© 2024 Central Florida Public Media. All Rights Reserved.
90.7 FM Orlando • 89.5 FM Ocala
Play Live Radio
Next Up:
0:00 0:00
Available On Air Stations

Rwanda will hold week of commemorations marking 30th anniversary of 1994 genocide


Rwanda is holding a week of commemorations to mark the 30th anniversary of the 1994 genocide. In just 100 days, some 800,000 people, mostly Tutsis, were killed by extremists from the majority Hutu ethnic group. NPR's Emmanuel Akinwotu reports from Lagos.


EMMANUEL AKINWOTU, BYLINE: A bugle call echoes across the capital, Kigali. It marks the start of Kwibuka, or the act of remembering in the Kinyarwanda language. It comes three decades after the genocide, a horrific period from which Rwanda has emerged as one of the more quickly developing countries on the continent, but which still casts a shadow.


AKINWOTU: Rwanda's President Paul Kagame led a ceremony at the genocide memorial on Sunday. It's where the bones of more than a quarter of a million people murdered in the genocide are believed to be buried.


PRESIDENT PAUL KAGAME: We also feel a particular gratitude to all the friends and representatives.

AKINWOTU: The Rwandan president gave particular thanks to a number of African countries for their assistance during that period, but had bitter words for others.


KAGAME: It was the international community which failed all of us, whether from contempt or cowardice.

AKINWOTU: Former U.S. President Bill Clinton was among several international leaders who stood by as Kagame spoke. Clinton was president during that period and would later express his regret for failing to intervene.



AKINWOTU: In a video message, French President Emmanuel Macron acknowledged that his country and its allies could have done more to prevent the genocide, but he stopped short of an outright apology.


AKINWOTU: Sunday's ceremony marked the darkest chapter in Rwanda's history, but also the country's journey since then. Thirty years on, Rwanda is held as both a success story as well as a cautionary one. President Paul Kagame's 25-year rule has seen a tightly controlled reckoning with the genocidal past and major gains in education and health, but it has also seen human rights violations, with critics targeted or allegedly killed. Rwanda has also been accused by the U.N., U.S. and others of backing rebel groups in neighboring Democratic Republic of Congo in violence that has killed many and displaced millions of people.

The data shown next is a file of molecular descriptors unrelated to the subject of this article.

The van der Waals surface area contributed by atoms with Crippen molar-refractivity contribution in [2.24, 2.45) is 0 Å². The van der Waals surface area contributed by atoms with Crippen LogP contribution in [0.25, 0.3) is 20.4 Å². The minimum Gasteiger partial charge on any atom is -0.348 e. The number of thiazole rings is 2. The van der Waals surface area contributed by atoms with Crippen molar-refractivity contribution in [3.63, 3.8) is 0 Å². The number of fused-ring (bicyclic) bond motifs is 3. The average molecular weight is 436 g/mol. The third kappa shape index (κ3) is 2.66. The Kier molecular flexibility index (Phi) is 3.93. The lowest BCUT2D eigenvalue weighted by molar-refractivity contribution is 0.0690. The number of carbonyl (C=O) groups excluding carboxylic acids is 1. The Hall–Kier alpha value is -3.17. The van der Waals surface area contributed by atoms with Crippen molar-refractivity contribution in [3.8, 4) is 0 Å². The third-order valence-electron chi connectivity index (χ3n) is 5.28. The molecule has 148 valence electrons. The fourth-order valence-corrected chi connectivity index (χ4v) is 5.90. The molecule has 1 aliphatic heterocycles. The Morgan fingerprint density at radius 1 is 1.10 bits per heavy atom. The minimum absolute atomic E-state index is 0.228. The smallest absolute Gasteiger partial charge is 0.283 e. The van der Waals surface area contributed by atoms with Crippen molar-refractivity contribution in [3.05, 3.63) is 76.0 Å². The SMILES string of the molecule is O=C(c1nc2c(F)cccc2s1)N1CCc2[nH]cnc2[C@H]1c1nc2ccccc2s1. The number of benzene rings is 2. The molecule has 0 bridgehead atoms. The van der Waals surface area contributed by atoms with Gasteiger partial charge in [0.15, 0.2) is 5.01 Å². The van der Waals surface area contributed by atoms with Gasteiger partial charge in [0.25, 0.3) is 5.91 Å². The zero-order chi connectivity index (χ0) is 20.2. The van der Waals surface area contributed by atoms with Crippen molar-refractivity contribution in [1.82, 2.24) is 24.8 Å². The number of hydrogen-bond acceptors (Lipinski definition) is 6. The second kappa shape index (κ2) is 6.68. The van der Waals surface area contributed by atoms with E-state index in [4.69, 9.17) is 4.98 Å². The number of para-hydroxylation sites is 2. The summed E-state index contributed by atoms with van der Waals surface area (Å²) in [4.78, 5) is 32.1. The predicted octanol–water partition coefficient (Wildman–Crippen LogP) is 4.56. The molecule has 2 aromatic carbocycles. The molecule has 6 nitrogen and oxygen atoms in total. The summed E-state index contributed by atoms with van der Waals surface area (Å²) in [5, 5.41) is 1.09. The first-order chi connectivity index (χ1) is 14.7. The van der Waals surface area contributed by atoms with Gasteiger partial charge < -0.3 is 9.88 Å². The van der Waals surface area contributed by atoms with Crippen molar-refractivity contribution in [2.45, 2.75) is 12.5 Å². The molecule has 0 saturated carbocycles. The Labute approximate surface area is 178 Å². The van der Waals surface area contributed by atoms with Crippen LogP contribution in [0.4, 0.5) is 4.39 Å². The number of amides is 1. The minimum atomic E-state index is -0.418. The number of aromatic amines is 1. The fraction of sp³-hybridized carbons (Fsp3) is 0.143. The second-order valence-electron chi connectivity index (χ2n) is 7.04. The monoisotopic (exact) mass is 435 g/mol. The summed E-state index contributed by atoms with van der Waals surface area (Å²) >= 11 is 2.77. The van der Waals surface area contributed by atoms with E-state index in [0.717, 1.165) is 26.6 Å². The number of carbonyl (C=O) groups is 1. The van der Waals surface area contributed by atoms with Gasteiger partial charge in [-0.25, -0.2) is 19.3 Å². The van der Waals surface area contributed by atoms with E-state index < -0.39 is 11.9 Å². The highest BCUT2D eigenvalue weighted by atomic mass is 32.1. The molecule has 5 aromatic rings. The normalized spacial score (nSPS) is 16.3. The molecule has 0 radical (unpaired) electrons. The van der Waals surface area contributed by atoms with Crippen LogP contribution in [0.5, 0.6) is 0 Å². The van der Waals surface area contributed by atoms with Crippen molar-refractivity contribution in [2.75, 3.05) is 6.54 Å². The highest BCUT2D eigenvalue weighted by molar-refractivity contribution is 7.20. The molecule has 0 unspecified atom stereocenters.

AKINWOTU: While Rwanda has changed, the legacy of the genocide remains an agent of it. After 30 years, it's still fresh in the minds of many.

Emmanuel Akinwotu, NPR News, Lagos. Transcript provided by NPR, Copyright NPR.

NPR transcripts are created on a rush deadline by an NPR contractor. This text may not be in its final form and may be updated or revised in the future. Accuracy and availability may vary. The authoritative record of NPR’s programming is the audio record.

Emmanuel Akinwotu
Emmanuel Akinwotu is an international correspondent for NPR. He joined NPR in 2022 from The Guardian, where he was West Africa correspondent.